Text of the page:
To mushers like Paul Gebhardt and Dean Osmar, the Kuskokwim 300 sled dog race is going to be unlike most of the races they attend.
"You could call it a family reunion of sorts," said Gebhardt, a Kasilof musher who is coming off a scratch in last weekend's Copper Basin 300. "It is kind of a good time, and we are quite a bit more laid back at a 300-mile race than we would be at a long-distance one."
For both Gebhardt and Osmar, the this weekend's Kusko is going to be a time to compete not just with mushing legends like Charlie Boulding, last year's Kusko champ and a two-time winner of the Yukon Quest International Sled Dog Race, but also a time to compete against mentors and friends.
"It will be a fun race with Rick Swenson and Joe Garnie," said Osmar, of his fellow mushing veterans. "I haven't raced against them since I won the 1984 Iditarod. It will be fun to see them on the trail."
Joining Boulding, Garnie and five-time Iditarod champion Swenson on the race trail this weekend will be a pair of three-time Iditarod champions, Martin Buser and Jeff King, and another Yukon Quest champ, Ramy Brooks. Both Osmar and Gebhardt said the Kusko brings opportunity to visit with friends as well as the chance to be competitive without needing to win.
"I love running with those guys. It is the best competition in the world," Gebhardt said. "Makes it fun to run against names like that and teams like that. The race will be fun no matter what the outcome."
It has been a strange training year for mushers in the area due to the unseasonable weather. Both Osmar and Gebhardt have been training in the Caribou Hills where the snow has managed to accumulate even with the adverse weather conditions.
Still, Osmar said he doesn't think training conditions will make the difference in the Kusko, which runs from Bethel to Aniak and back, along the Kuskokwim River.
"The guy with the best team is going to win it," he said. "It was warm last year and Charlie won it, he is from the Interior. During other warm years Jeff King won it. Weather doesn't favor one team or another."
With the prospect of a $20,000 winner's payday, neither musher would complain about a victory.
"I am just going to look for a good clean run and get some miles for my dogs," Gebhardt said. "I am going to see how we do when we get there, see how it all stacks up."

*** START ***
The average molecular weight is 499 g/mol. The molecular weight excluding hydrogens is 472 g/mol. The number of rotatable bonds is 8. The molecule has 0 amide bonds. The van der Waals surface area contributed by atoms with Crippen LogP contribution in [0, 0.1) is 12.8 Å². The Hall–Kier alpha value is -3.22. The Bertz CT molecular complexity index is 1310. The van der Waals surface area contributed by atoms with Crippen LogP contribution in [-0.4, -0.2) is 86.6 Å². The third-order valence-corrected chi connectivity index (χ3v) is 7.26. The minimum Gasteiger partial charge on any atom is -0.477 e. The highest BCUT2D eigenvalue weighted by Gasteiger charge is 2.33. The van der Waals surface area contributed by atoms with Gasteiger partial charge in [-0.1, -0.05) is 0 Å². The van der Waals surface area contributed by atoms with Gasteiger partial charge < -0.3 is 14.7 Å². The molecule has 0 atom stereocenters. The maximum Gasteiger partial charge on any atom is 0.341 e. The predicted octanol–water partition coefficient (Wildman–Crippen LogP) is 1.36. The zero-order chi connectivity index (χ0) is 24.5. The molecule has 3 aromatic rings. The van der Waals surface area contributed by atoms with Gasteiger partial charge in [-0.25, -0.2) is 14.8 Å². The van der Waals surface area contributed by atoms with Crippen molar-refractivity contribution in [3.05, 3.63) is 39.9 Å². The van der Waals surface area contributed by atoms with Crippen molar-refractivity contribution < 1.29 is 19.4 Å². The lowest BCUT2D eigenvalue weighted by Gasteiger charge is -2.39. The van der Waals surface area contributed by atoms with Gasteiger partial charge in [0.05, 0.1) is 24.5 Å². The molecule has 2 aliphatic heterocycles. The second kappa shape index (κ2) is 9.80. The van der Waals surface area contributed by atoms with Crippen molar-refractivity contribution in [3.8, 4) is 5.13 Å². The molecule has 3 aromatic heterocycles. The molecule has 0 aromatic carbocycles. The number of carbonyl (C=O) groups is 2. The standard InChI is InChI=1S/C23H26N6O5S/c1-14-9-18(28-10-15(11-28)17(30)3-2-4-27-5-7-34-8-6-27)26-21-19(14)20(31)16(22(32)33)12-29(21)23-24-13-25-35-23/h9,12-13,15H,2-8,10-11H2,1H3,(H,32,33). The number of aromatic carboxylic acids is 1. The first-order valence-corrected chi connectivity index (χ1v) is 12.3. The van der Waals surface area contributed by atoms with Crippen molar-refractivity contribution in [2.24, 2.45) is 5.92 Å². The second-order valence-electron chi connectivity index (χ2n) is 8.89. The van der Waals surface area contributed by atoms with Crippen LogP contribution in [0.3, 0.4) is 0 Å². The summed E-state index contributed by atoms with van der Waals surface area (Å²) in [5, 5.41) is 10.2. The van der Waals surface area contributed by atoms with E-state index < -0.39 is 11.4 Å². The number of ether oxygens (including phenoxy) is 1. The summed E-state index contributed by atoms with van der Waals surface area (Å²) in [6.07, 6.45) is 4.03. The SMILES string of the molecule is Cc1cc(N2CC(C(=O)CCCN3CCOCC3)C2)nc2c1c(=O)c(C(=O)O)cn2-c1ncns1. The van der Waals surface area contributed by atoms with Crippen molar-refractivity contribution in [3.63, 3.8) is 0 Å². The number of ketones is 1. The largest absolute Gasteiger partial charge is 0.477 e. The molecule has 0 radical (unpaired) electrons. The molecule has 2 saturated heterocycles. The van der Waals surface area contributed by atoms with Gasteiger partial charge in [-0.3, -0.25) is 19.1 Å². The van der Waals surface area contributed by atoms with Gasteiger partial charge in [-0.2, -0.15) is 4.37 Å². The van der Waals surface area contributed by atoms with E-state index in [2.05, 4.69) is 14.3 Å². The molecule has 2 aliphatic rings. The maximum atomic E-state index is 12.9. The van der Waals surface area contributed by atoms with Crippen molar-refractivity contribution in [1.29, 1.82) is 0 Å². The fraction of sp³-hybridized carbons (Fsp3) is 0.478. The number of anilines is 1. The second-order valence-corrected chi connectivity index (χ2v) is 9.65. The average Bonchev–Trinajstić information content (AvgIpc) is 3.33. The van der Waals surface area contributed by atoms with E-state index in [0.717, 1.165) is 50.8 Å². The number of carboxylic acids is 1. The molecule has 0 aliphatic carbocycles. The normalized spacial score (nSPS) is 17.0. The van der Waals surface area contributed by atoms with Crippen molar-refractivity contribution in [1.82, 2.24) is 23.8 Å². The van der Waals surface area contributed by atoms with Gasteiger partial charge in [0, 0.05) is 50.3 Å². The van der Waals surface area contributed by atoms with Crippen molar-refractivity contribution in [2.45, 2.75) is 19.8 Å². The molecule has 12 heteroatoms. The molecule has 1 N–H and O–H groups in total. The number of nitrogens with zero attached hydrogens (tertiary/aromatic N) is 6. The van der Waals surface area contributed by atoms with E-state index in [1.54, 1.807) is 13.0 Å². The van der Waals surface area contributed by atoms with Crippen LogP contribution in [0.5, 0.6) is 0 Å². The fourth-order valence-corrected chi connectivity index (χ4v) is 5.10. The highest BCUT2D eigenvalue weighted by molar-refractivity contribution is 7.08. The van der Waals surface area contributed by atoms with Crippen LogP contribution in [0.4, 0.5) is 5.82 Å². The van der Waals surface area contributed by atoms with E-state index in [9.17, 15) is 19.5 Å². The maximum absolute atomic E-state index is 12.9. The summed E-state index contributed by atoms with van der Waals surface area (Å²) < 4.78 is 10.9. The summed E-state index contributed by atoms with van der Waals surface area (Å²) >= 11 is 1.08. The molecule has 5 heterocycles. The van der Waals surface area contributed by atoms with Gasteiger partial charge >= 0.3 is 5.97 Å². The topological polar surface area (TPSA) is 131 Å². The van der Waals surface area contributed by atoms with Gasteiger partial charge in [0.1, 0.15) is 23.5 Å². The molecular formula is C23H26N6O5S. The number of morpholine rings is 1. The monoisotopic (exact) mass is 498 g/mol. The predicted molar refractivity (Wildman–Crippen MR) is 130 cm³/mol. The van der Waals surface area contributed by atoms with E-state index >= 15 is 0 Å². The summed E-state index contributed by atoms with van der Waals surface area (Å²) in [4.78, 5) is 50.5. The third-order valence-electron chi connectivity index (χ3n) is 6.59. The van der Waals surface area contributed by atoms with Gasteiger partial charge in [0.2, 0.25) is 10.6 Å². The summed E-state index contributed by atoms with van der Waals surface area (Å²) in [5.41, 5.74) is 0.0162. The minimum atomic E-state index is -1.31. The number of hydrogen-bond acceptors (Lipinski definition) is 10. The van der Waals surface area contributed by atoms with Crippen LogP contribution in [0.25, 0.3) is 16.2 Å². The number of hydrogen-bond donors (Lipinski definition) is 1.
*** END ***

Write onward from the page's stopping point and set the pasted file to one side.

Even Osmar wouldn't mind a first-place finish.
"Well, I am going to try to win," Osmar said. "I have a very young team and there is some very heavy competition with Jeff King and Paul Gebhardt along with a half-a-dozen other good teams. I am going to run according to my dogs. If they stick with the lead teams, then that is where we will run. If they need that extra bit of rest, then that is what they will get."
Race coordinators for the Kusko are expecting ideal conditions for the race, which gets under way Saturday in Bethel.
"The weather is looking good right now," race manager Beverly Hoffman said during a telephone interview. "There is snow in the forecast and we are hoping for a nice 15-degree day with a nice trail."
Even if their dogs run well and the weather is nice, both Osmar and Gebhardt have an additional obstacle to overcome. During training runs with their teams, both mushers were injured, although both expect to be well enough to compete.
"We're both going in a little gimped up," Osmar said. "Paul injured his Achilles tendon and I separated my shoulder along with doing damage to my rotator cuff. It is real sore, but I am going to be able to race."
The injury forced Gebhardt to scratch last weekend. But he said he plans on toughing it out as well.
"I am ready to go, I guess," he said. "If it really starts bothering me bad, I will just ride in the sled."
Osmar credited Gebhardt's skills, but joked he was not intimidated by them.
"Paul is a very good musher. In fact I hope he gets second -- and I beat him," Osmar said. "We run together in the (Caribou) hills and we got pretty much the same team when it comes to speed. We'll have to see how it all shakes out."
Both peninsula mushers will be looking to get some extra miles on dogs that will compete in the Iditarod in March. Gebhardt will be looking to those dogs to help him improve on his second-place finish last year, while Osmar's team will pull his son, Tim, to Nome.
"I have three main lead dogs," Osmar said. "Shark, Fancy and Gimpy. They have a lot of drive, they want to do it and they enjoy it. I have some high hopes for them and am eager to see how they do in this race."
The mushers will also get a chance to see how their competition is faring.
"I pretty much know how most of those guys are going to race," Gebhardt said. "It's nice to see their teams and the condition they are in. It's just good to see what they have to offer."
Additionally, Osmar views the race as another opportunity to soak up the excitement and joy of mushing.
"I've been mushing about 20 years. It's pretty much an expensive hobby," he said. "But it keeps me young at heart -- I'm young at heart anyway."
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